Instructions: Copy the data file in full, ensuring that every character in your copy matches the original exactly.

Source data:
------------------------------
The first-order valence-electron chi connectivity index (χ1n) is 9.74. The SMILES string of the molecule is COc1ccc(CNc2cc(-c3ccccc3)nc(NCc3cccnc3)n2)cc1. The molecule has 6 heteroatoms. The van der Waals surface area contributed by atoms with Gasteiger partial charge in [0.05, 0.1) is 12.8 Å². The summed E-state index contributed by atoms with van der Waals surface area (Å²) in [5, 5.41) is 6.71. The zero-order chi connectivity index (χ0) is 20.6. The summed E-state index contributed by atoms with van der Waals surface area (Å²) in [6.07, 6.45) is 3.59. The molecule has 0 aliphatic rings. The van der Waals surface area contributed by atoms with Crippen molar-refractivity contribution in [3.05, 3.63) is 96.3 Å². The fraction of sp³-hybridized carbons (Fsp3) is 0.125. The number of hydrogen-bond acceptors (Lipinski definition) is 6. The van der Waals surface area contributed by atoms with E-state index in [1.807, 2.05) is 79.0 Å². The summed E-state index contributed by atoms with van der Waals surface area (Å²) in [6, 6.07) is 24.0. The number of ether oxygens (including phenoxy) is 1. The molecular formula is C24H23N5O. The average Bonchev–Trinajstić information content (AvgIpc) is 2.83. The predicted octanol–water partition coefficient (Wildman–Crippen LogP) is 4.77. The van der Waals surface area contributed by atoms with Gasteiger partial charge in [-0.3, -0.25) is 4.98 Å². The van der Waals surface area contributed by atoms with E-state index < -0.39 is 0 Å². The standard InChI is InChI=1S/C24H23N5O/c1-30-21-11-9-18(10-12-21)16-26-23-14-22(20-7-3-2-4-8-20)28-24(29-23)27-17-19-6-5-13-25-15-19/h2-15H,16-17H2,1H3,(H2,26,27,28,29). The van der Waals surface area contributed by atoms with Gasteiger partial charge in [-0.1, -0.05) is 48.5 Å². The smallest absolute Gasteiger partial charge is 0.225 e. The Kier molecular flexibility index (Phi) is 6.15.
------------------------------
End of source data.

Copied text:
The first-order valence-electron chi connectivity index (χ1n) is 9.74. The SMILES string of the molecule is COc1ccc(CNc2cc(-c3ccccc3)nc(NCc3cccnc3)n2)cc1. The molecule has 6 heteroatoms. The van der Waals surface area contributed by atoms with Gasteiger partial charge in [0.05, 0.1) is 12.8 Å². The summed E-state index contributed by atoms with van der Waals surface area (Å²) in [5, 5.41) is 6.71. The zero-order chi connectivity index (χ0) is 20.6. The summed E-state index contributed by atoms with van der Waals surface area (Å²) in [6.07, 6.45) is 3.59. The molecule has 0 aliphatic rings. The van der Waals surface area contributed by atoms with Crippen molar-refractivity contribution in [3.05, 3.63) is 96.3 Å². The fraction of sp³-hybridized carbons (Fsp3) is 0.125. The number of hydrogen-bond acceptors (Lipinski definition) is 6. The van der Waals surface area contributed by atoms with E-state index in [1.807, 2.05) is 79.0 Å². The summed E-state index contributed by atoms with van der Waals surface area (Å²) in [6, 6.07) is 24.0. The number of ether oxygens (including phenoxy) is 1. The molecular formula is C24H23N5O. The average Bonchev–Trinajstić information content (AvgIpc) is 2.83. The predicted octanol–water partition coefficient (Wildman–Crippen LogP) is 4.77. The van der Waals surface area contributed by atoms with Gasteiger partial charge in [-0.3, -0.25) is 4.98 Å². The van der Waals surface area contributed by atoms with E-state index < -0.39 is 0 Å². The standard InChI is InChI=1S/C24H23N5O/c1-30-21-11-9-18(10-12-21)16-26-23-14-22(20-7-3-2-4-8-20)28-24(29-23)27-17-19-6-5-13-25-15-19/h2-15H,16-17H2,1H3,(H2,26,27,28,29). The van der Waals surface area contributed by atoms with Gasteiger partial charge in [-0.1, -0.05) is 48.5 Å². The smallest absolute Gasteiger partial charge is 0.225 e. The Kier molecular flexibility index (Phi) is 6.15.